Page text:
- While Jefferson was president he conducted botanical expeditions around the Washington, DC, area and distributed European seeds to the local vegetable markets.
- Though he declared that he was a friend of Native Americans, Jefferson ran them off their land as fast as any president before or since. He wrote about the evils of African American slavery, but did nothing effectual to limit its growth after 1800, let alone to begin its abolition.
- In 1998 a DNA analysis of evidence from descendants of Eston Hemings and descendants of Jefferson’s uncle Field Jefferson, found a match indicating that a male member of Jefferson’s family was the father of Eston Hemings.
- “By 1814 when the British burned the nation’s Capitol and the Library of Congress, Jefferson had acquired the largest personal collection of books in the United States. Jefferson offered to sell his library to Congress as a replacement for the collection destroyed by the British during the War of 1812. Congress purchased Jefferson’s library for $23,950 in 1815. A second fire on Christmas Eve of 1851, destroyed nearly two thirds of the 6,487 volumes Congress had purchased from Jefferson.”
Thomas Jefferson’s Steps to Success
- Had a solid education.
- Great orator and prolific writer who drafted many important documents including the Declaration of Independence.
- Held many positions which prepared him for the US presidency.
- Investigated every branch of science, from botany to biology, meteorology, archaeology, astronomy, chemistry, geology, mathematics, paleontology, and ethnology. This helped him to appreciate technological innovations and inventions.
- Dedicated himself to improving education in Virginia, advocating a statewide system based on a proposal that he had initiated many years earlier.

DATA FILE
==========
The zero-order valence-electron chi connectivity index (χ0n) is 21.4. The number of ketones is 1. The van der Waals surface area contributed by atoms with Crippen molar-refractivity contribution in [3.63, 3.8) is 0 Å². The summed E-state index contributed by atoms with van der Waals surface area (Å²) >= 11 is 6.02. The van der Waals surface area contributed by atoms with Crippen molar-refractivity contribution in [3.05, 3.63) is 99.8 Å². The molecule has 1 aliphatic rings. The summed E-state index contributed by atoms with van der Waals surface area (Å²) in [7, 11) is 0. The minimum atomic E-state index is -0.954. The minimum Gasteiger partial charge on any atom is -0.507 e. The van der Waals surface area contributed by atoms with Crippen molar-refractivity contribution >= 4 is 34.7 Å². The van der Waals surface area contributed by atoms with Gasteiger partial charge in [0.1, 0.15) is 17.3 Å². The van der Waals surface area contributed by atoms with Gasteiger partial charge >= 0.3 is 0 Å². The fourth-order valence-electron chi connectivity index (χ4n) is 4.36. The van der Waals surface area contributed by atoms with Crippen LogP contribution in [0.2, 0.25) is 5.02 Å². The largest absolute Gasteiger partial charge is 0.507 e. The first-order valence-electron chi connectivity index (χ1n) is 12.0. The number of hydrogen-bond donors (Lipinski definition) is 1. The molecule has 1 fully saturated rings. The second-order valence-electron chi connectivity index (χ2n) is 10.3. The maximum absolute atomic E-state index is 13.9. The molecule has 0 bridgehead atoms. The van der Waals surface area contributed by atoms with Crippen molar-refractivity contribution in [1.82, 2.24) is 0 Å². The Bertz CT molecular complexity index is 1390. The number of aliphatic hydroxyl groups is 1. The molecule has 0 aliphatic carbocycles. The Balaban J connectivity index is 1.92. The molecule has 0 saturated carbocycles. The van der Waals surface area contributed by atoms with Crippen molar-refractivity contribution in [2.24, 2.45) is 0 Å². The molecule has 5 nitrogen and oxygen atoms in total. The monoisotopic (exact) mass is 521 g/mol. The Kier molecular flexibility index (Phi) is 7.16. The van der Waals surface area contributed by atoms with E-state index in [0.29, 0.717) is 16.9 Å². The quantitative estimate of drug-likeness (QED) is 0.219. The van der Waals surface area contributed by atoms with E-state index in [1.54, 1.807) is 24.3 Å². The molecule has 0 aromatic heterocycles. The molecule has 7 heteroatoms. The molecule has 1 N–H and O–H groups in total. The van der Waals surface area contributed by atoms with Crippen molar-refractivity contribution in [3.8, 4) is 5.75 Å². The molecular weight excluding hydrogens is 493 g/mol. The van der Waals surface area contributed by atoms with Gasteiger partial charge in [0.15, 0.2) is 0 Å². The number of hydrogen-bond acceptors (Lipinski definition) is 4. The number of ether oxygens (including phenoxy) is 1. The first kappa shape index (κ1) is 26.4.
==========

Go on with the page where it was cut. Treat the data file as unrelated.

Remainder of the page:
- Worked to create the University of Virginia, which was finally chartered in 1819, and opened in 1825. Jefferson helped to define the university.
- Designed the curriculum at the new University of Virginia (1819) to revolve around a core of natural philosophy (science), including physics, engineering, and mineralogy, when most American colleges still focused exclusively on the liberal arts and divinity.
Why Thomas Jefferson’s Contribution Matters
- He was the third president of the US.
- Drafted the Declaration of Independence.
- Initiated measures for establishing a decimal system for a standard coinage, and a system of weights and measures.
- Instrumental in developing a system for granting patents.
Lessons from Thomas Jefferson
- Developed a solid foundation which he built on.
- Used the skills he was good at to become successful.
- Free thinker, which allowed him to deviate when he was designing the curriculum for the University of Virginia.
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President Thomas Jefferson Biography
Book links are affiliate links.
Complete Dictionary of Scientific Biography
UXL Encyclopedia of World Biography
Science and Its Times, Volume 4
West’s Encyclopedia of American Law
Encyclopedia of Science, Technology and Ethics
Encyclopedia of the New American Nation
International Encyclopedia of the Social Sciences